Old Susannah has an acquaintance (who i would like to consider to be a friend, too) who was in a serious accident over a year ago.  In that year there have been operations (they are on a first name basis with doctors and nurses at the local hospital treating them), setbacks, challenges and so on.

This person is currently in hospital (again), and has not been able to move without discomfort (if at all) for much of this time.  As well as the physical devastation, there must also be a heck of a lot of stress and residual trauma.

Naturally, a benefits assessor has visited, and told this layabout to get back to work and that their benefits are to be cut.

In the spirit of the age, ATOS, the benefits assessment firm, comes to mind.  They are proud sponsors of the Paralympics.  Hooray!

They were also implicated in scandalous treatment of the long-term disabled.  The Guardian newspaper had this report in July:-

“Dr Steve Bick, a GP with 20 years’ experience, applied for a job as an assessor with Atos to carry out the work capability assessment (WCA), and secretly filmed his training for Channel 4’s Dispatches programme, which will be broadcast on Monday 30 July at 8pm. Undercover filming shows Bick being told by his trainer that he will be watched carefully over the number of applicants he found eligible for the highest rate of disability payments.

“The trainer tells trainee assessors: “If it’s more than I think 12% or 13%, you will be fed back ‘your rate is too high.'” When Bick questioned how the company could know in advance the precise proportion of people who needed to be put in this category, the trainer replied: “How do we know? I don’t know who set the criteria but that’s what we are being told.”

“Bick asked: “So if we put 20% in, we would get picked up on?”. He was told by the trainer that, in that scenario, his cases would be reviewed.

“The DWP said it was unable to respond in detail to the programme’s  findings because it had not been shown a full transcript, but a spokeswoman said it was “nonsense” to suggest there were targets or expected results of any sort. She said assessors’ results were monitored to make sure they adhered to an average, adding: “If individual Atos healthcare professionals record results considerably outside the average, their work may be audited to ensure quality. If no issues are found with the quality of work, no action is taken.”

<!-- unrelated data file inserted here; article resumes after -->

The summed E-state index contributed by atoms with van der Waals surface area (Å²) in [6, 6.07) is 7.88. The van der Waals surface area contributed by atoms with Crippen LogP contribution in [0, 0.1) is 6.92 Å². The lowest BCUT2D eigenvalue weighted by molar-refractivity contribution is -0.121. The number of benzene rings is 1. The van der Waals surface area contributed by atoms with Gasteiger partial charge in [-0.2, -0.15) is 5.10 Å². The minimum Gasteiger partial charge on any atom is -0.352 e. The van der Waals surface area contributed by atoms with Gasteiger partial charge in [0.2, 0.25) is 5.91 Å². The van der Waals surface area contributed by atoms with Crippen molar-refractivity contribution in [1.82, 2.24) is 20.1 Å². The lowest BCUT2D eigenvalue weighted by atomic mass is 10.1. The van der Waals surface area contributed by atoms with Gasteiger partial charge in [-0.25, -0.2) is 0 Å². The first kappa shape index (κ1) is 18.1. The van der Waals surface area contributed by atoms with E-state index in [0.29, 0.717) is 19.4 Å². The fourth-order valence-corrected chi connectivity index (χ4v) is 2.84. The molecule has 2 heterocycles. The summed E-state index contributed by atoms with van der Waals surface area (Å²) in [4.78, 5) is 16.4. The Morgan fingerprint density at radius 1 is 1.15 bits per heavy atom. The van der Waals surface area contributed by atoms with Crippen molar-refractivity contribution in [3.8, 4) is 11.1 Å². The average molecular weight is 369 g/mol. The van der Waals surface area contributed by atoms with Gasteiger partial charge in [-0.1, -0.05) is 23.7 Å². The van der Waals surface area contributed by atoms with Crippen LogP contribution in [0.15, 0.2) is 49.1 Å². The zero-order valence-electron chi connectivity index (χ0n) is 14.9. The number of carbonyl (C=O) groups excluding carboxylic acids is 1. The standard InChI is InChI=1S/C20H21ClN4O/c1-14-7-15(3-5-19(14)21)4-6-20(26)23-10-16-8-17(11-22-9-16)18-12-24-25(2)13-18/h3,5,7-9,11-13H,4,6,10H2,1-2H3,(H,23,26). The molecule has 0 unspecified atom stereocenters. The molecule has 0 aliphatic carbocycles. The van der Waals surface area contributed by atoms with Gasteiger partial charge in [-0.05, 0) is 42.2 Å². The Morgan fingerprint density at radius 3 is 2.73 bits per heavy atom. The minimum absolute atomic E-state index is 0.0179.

“In the footage, one of the trainers admits during a session that the auditing process makes her feel uncomfortable.”

There’s that word again – uncomfortable.

So here’s this person I know, trying to get their life back together, going through operations, experiencing pain, and this is the criteria – apparently – that assessors are using to ‘keep targets low’.

No doubt my friend will be forced back to work, ready or not, if they want to keep a roof over their head and keep eating.  No doubt the young Walker child will be expected to get some kind of low-paid demeaning job as soon as he’s old enough to talk.  And this is, of course, a good thing.

We’ll have 6,500 brand new jobs of all kinds once we build the web, and we’ll need all the low-paid cleaners, street-sweepers, graffiti-removers and tree-fellers we can get.

Damn – and I wasn’t going to mention the web.

Next week:  More definitions, and hopefully a review of all the articles the P&J and Evening Express will publish about the new granite web scandals over the secrecy of the TIF application and the radio blitzkrieg that should have never been.

PS – a true reason to be cheerful:  the Led Zeppelin 02 Concert Film ‘Celebration Day’ will finally be released.  Once it’s out, look for me in whatever cinema it’s showing in for the first few weeks at least.

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Sep 132012

On Wednesday 12 September VSA’s Easter Anguston Farm in Peterculter opened its annual one-week outdoor art gallery and sculpture trail.  This is in conjunction with North East Open Studios 2012 (NEOS), which runs a yearly event during which regional artists open their studios to the public over a one-week period. Suzanne Kelly reports.